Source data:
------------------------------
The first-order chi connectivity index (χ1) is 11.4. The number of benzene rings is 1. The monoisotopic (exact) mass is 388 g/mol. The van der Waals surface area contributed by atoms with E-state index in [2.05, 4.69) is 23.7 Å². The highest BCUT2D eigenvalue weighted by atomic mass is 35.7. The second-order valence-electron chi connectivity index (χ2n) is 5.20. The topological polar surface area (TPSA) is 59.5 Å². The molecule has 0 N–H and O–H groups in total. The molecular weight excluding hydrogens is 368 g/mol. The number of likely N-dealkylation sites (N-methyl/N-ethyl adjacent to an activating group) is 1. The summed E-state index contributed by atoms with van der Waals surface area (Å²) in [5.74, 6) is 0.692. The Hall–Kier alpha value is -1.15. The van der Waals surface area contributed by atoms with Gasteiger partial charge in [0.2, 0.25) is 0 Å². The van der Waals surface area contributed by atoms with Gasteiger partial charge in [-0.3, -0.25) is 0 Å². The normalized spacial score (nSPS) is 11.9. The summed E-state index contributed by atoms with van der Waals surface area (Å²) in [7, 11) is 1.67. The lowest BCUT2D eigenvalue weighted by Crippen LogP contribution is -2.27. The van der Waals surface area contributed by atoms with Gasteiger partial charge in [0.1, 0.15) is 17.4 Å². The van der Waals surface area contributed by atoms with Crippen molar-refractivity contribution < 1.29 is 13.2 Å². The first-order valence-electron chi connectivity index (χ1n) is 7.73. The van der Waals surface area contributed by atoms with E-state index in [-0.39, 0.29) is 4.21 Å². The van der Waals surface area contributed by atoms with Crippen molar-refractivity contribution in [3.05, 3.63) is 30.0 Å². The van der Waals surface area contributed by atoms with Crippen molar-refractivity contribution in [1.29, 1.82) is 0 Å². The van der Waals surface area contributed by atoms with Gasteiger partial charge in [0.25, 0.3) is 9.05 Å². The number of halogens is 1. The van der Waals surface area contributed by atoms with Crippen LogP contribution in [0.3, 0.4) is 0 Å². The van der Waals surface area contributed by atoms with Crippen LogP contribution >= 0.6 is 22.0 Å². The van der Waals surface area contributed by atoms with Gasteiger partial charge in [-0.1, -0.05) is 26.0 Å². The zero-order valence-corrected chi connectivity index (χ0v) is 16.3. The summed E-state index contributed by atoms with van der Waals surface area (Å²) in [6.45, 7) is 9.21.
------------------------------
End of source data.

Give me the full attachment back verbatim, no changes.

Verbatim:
The first-order chi connectivity index (χ1) is 11.4. The number of benzene rings is 1. The monoisotopic (exact) mass is 388 g/mol. The van der Waals surface area contributed by atoms with E-state index in [2.05, 4.69) is 23.7 Å². The highest BCUT2D eigenvalue weighted by atomic mass is 35.7. The second-order valence-electron chi connectivity index (χ2n) is 5.20. The topological polar surface area (TPSA) is 59.5 Å². The molecule has 0 N–H and O–H groups in total. The molecular weight excluding hydrogens is 368 g/mol. The number of likely N-dealkylation sites (N-methyl/N-ethyl adjacent to an activating group) is 1. The summed E-state index contributed by atoms with van der Waals surface area (Å²) in [5.74, 6) is 0.692. The Hall–Kier alpha value is -1.15. The van der Waals surface area contributed by atoms with Gasteiger partial charge in [0.2, 0.25) is 0 Å². The van der Waals surface area contributed by atoms with Gasteiger partial charge in [-0.3, -0.25) is 0 Å². The normalized spacial score (nSPS) is 11.9. The summed E-state index contributed by atoms with van der Waals surface area (Å²) in [7, 11) is 1.67. The lowest BCUT2D eigenvalue weighted by Crippen LogP contribution is -2.27. The van der Waals surface area contributed by atoms with Gasteiger partial charge in [0.1, 0.15) is 17.4 Å². The van der Waals surface area contributed by atoms with Crippen molar-refractivity contribution < 1.29 is 13.2 Å². The first-order valence-electron chi connectivity index (χ1n) is 7.73. The van der Waals surface area contributed by atoms with E-state index in [-0.39, 0.29) is 4.21 Å². The van der Waals surface area contributed by atoms with Crippen molar-refractivity contribution in [3.05, 3.63) is 30.0 Å². The van der Waals surface area contributed by atoms with Crippen molar-refractivity contribution in [1.29, 1.82) is 0 Å². The van der Waals surface area contributed by atoms with Gasteiger partial charge in [0.25, 0.3) is 9.05 Å². The number of halogens is 1. The van der Waals surface area contributed by atoms with Crippen LogP contribution in [0.3, 0.4) is 0 Å². The van der Waals surface area contributed by atoms with Crippen LogP contribution >= 0.6 is 22.0 Å². The van der Waals surface area contributed by atoms with Gasteiger partial charge in [-0.1, -0.05) is 26.0 Å². The zero-order valence-corrected chi connectivity index (χ0v) is 16.3. The summed E-state index contributed by atoms with van der Waals surface area (Å²) in [6.45, 7) is 9.21.